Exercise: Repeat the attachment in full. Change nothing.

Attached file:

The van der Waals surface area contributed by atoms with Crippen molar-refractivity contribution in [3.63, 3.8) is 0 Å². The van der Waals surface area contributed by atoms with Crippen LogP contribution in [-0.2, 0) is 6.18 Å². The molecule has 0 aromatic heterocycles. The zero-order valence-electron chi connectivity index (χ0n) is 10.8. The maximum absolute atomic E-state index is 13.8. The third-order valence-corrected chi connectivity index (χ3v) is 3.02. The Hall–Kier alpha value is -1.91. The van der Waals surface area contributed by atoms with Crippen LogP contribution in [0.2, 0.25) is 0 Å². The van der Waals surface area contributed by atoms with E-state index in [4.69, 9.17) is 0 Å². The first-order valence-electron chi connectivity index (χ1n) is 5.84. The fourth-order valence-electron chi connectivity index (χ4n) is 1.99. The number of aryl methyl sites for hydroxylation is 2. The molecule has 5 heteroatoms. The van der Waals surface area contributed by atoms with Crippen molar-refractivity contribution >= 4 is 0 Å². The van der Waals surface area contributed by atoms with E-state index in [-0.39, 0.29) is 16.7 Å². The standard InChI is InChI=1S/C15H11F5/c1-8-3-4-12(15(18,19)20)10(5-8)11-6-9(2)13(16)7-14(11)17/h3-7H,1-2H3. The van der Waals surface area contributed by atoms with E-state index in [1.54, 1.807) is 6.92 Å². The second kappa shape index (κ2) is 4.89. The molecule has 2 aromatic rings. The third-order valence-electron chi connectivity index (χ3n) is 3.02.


The van der Waals surface area contributed by atoms with Crippen molar-refractivity contribution in [3.63, 3.8) is 0 Å². The van der Waals surface area contributed by atoms with Crippen LogP contribution in [-0.2, 0) is 6.18 Å². The molecule has 0 aromatic heterocycles. The zero-order valence-electron chi connectivity index (χ0n) is 10.8. The maximum absolute atomic E-state index is 13.8. The third-order valence-corrected chi connectivity index (χ3v) is 3.02. The Hall–Kier alpha value is -1.91. The van der Waals surface area contributed by atoms with Crippen LogP contribution in [0.2, 0.25) is 0 Å². The van der Waals surface area contributed by atoms with E-state index in [4.69, 9.17) is 0 Å². The first-order valence-electron chi connectivity index (χ1n) is 5.84. The fourth-order valence-electron chi connectivity index (χ4n) is 1.99. The number of aryl methyl sites for hydroxylation is 2. The molecule has 5 heteroatoms. The van der Waals surface area contributed by atoms with Crippen molar-refractivity contribution >= 4 is 0 Å². The van der Waals surface area contributed by atoms with E-state index in [-0.39, 0.29) is 16.7 Å². The standard InChI is InChI=1S/C15H11F5/c1-8-3-4-12(15(18,19)20)10(5-8)11-6-9(2)13(16)7-14(11)17/h3-7H,1-2H3. The van der Waals surface area contributed by atoms with E-state index in [1.54, 1.807) is 6.92 Å². The second kappa shape index (κ2) is 4.89. The molecule has 2 aromatic rings. The third-order valence-electron chi connectivity index (χ3n) is 3.02.